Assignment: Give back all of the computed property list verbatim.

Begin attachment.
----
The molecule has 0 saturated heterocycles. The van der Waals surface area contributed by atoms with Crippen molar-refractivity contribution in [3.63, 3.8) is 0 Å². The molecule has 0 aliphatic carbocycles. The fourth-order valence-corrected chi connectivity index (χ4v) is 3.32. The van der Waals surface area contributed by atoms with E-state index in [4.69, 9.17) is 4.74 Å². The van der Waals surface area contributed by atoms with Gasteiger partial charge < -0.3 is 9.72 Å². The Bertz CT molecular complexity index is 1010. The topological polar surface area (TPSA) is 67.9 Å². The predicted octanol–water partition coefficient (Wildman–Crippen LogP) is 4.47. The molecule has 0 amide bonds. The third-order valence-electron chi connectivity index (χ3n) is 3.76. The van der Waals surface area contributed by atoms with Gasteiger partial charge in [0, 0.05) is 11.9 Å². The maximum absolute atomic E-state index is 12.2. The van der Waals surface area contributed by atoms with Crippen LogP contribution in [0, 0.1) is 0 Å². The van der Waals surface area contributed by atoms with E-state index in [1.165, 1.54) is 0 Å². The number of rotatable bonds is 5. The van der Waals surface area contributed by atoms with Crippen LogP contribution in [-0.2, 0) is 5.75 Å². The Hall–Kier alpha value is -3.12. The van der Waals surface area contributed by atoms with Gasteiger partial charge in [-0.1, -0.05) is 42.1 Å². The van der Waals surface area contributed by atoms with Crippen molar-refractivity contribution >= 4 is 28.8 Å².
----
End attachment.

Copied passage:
The molecule has 0 saturated heterocycles. The van der Waals surface area contributed by atoms with Crippen molar-refractivity contribution in [3.63, 3.8) is 0 Å². The molecule has 0 aliphatic carbocycles. The fourth-order valence-corrected chi connectivity index (χ4v) is 3.32. The van der Waals surface area contributed by atoms with E-state index in [4.69, 9.17) is 4.74 Å². The van der Waals surface area contributed by atoms with Gasteiger partial charge < -0.3 is 9.72 Å². The Bertz CT molecular complexity index is 1010. The topological polar surface area (TPSA) is 67.9 Å². The predicted octanol–water partition coefficient (Wildman–Crippen LogP) is 4.47. The molecule has 0 amide bonds. The third-order valence-electron chi connectivity index (χ3n) is 3.76. The van der Waals surface area contributed by atoms with Gasteiger partial charge in [0, 0.05) is 11.9 Å². The maximum absolute atomic E-state index is 12.2. The van der Waals surface area contributed by atoms with Crippen LogP contribution in [0, 0.1) is 0 Å². The van der Waals surface area contributed by atoms with E-state index in [1.165, 1.54) is 0 Å². The number of rotatable bonds is 5. The van der Waals surface area contributed by atoms with Crippen LogP contribution in [-0.2, 0) is 5.75 Å². The Hall–Kier alpha value is -3.12. The van der Waals surface area contributed by atoms with Gasteiger partial charge in [-0.1, -0.05) is 42.1 Å². The van der Waals surface area contributed by atoms with Crippen molar-refractivity contribution >= 4 is 28.8 Å².